Spontaneous rupture of the ascending aorta
Syed Usman Bin Mahmood MBBS
Andrew Ulrich MD
Basmah Safdar MD
Arnar Geirsson MD
Abeel A. Mangi MD, MBA
Section of Cardiac Surgery, Yale University
School of Medicine, New Haven, Connecticut
Section of Emergency Medicine, Yale
University School of Medicine, New Haven,
Abeel A. Mangi MD, MBA, Section of Cardiac
Surgery, Yale School of Medicine, BB204, 330
Cedar Street, New Haven, Connecticut.
Background: Nontraumatic, spontaneous rupture of the ascending aorta is rare and the
etiology is largely unknown.
Methods: We reviewed seven patients from our institution, with no known aortic
disease or hereditary connective tissue disorder that presented with spontaneous
ascending aortic rupture from 2012 to 2017.
Results: Most patients presented with non-radiating chest pain along with hyperten-
sion (71.4%). The mean ascending aortic diameter at rupture was 4.60 ± 0.62 cm. The
median door-to-operating room time was 2.58 h, resulting from effective implementa-
tion of an aortic emergency protocol. There were no operative mortalities.
Conclusions: In patients with ascending aortic rupture, aortic diameter may not always
correlate with the risk of rupture. Rapid diagnosis combined with a multidisciplinary
approach is vital for the successful management of these high-risk patients.
ascending aorta, emergent, rupture
Ascending aortic rupture is generally a sequel of a preexisting
aneurysm that may or may not be associated with a connective tissue
The rate of rupture for untreated thoracic aortic aneurysm
ranges from 21% to 74%.
Spontaneous ascending aortic rupture
occurring without prior aortic or connective tissue disease is a rare
and unpredictable phenomenon with only 40 cases reported in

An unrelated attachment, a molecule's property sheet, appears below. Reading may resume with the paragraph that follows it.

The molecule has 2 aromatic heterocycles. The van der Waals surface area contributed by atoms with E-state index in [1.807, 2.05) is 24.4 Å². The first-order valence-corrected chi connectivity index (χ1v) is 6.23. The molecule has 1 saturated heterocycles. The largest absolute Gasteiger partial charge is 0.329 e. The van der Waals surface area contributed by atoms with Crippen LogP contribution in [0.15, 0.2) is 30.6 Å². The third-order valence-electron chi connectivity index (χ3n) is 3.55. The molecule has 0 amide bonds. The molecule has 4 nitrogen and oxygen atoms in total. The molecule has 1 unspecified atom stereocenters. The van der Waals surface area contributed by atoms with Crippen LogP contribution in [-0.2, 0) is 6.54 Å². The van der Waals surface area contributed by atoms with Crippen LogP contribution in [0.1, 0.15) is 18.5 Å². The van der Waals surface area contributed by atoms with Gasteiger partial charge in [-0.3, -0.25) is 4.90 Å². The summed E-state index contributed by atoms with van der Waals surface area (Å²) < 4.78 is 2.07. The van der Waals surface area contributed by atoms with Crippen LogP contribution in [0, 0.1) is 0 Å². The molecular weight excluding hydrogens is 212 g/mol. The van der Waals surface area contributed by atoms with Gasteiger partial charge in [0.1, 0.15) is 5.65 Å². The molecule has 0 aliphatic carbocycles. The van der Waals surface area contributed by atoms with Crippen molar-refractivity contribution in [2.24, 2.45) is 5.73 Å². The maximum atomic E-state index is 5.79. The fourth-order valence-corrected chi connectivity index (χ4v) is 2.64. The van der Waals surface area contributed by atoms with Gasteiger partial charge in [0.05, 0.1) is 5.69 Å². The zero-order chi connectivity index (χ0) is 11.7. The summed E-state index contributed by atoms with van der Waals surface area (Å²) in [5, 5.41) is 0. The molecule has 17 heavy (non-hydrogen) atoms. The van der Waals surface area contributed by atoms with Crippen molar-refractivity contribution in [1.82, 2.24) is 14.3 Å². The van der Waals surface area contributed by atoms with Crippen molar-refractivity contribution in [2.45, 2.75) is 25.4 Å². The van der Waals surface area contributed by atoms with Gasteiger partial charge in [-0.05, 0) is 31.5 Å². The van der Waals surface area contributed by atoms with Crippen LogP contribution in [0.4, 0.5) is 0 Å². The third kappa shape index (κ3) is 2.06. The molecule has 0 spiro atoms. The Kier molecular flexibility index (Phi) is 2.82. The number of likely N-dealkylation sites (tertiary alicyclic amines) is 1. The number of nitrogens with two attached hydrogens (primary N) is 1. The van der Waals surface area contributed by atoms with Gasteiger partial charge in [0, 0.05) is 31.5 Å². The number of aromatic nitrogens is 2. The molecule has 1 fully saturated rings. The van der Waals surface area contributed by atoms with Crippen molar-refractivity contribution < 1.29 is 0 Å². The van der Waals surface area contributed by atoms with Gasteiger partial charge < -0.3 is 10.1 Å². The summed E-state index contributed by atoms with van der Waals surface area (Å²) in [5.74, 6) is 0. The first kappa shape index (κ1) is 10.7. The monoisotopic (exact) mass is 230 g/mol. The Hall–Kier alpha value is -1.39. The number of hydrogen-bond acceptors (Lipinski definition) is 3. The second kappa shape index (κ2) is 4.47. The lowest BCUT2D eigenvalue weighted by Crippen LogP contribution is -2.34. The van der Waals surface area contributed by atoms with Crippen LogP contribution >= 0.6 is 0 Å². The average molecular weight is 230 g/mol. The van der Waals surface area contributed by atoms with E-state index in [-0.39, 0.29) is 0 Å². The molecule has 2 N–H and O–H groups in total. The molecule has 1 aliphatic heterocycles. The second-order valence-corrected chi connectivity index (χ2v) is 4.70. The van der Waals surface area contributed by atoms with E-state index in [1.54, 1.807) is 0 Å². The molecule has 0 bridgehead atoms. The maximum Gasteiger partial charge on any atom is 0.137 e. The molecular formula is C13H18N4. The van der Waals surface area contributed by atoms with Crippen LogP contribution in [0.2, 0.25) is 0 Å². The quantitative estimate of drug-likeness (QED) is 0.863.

The aortic diameter does not always correlate with the
risk of rupture in these patients. Aortic dimensions change
throughout life according to gender, segment, and body morphology
that complicates the ability to reliably predict a “point of rupture” for
ascending aortic disease.
Spontaneous ascending aortic rupture is associated with a
mortality rate of 57%.
Time is critical in these patients as any delay
in surgery is a major contributor to morbidity and mortality.
We describe a series of patients who presented to our hospital
with non-traumatic, spontaneous ascending aortic rupture from 2012
to 2017. These cases highlight the importance of timely imaging and a
high index of suspicion to quickly and accurately establish a diagnosis.
They further emphasize the importance of a multidisciplinary aortic
emergency team in expediting the transfer of a confirmed rupture
patient to the operating room (OR) for definitive surgery.
This is a single-center case series based upon retrospective review of
patients who presented consecutively from 2012 to 2017 at the Yale
New Haven Hospital. The study was approved by the Yale HIC and
designated IRB# 2000020356. Patients aged 18 years or older who
had a spontaneous rupture of the ascending aorta with no known
aortic disease were included. Basic demographic data, operative
details, and clinical follow-up until October 2017 were reviewed with
special emphasis on timing of admission, initial emergency department
(ED) screening, diagnostic modalities, and operative management. All
patients underwent emergent surgical management according to the
Yale protocol for diagnosis and management of aortic emergency.
DISEASES OF THE AORTA
J Card Surg. 2018;33:107–114. wileyonlinelibrary.com/journal/jocs © 2018 Wiley Periodicals, Inc.